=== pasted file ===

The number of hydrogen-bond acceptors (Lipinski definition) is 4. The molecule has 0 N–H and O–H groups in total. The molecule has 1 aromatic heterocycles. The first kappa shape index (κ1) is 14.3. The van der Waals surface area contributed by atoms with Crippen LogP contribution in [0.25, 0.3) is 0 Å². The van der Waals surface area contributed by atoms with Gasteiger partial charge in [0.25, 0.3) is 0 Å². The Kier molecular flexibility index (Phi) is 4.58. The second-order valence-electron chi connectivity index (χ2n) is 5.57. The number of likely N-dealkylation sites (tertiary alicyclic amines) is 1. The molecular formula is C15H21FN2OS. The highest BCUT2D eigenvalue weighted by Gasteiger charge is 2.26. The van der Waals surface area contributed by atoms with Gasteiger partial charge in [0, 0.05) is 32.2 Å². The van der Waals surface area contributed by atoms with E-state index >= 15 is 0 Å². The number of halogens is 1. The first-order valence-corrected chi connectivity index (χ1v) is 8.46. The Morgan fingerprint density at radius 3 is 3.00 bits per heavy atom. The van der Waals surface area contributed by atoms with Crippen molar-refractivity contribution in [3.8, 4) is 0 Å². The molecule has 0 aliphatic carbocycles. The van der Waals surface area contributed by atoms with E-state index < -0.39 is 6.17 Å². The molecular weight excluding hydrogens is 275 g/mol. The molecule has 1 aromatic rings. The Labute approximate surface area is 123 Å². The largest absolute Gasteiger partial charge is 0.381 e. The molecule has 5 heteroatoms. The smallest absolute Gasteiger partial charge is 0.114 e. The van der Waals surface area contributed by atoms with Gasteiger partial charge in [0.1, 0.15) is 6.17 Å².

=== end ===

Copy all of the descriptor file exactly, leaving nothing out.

The number of hydrogen-bond acceptors (Lipinski definition) is 4. The molecule has 0 N–H and O–H groups in total. The molecule has 1 aromatic heterocycles. The first kappa shape index (κ1) is 14.3. The van der Waals surface area contributed by atoms with Crippen LogP contribution in [0.25, 0.3) is 0 Å². The van der Waals surface area contributed by atoms with Gasteiger partial charge in [0.25, 0.3) is 0 Å². The Kier molecular flexibility index (Phi) is 4.58. The second-order valence-electron chi connectivity index (χ2n) is 5.57. The number of likely N-dealkylation sites (tertiary alicyclic amines) is 1. The molecular formula is C15H21FN2OS. The highest BCUT2D eigenvalue weighted by Gasteiger charge is 2.26. The van der Waals surface area contributed by atoms with Gasteiger partial charge in [0, 0.05) is 32.2 Å². The van der Waals surface area contributed by atoms with E-state index >= 15 is 0 Å². The number of halogens is 1. The first-order valence-corrected chi connectivity index (χ1v) is 8.46. The Morgan fingerprint density at radius 3 is 3.00 bits per heavy atom. The van der Waals surface area contributed by atoms with Crippen molar-refractivity contribution in [3.8, 4) is 0 Å². The molecule has 0 aliphatic carbocycles. The van der Waals surface area contributed by atoms with E-state index < -0.39 is 6.17 Å². The molecular weight excluding hydrogens is 275 g/mol. The molecule has 1 aromatic rings. The Labute approximate surface area is 123 Å². The largest absolute Gasteiger partial charge is 0.381 e. The molecule has 5 heteroatoms. The smallest absolute Gasteiger partial charge is 0.114 e. The van der Waals surface area contributed by atoms with Gasteiger partial charge in [0.1, 0.15) is 6.17 Å².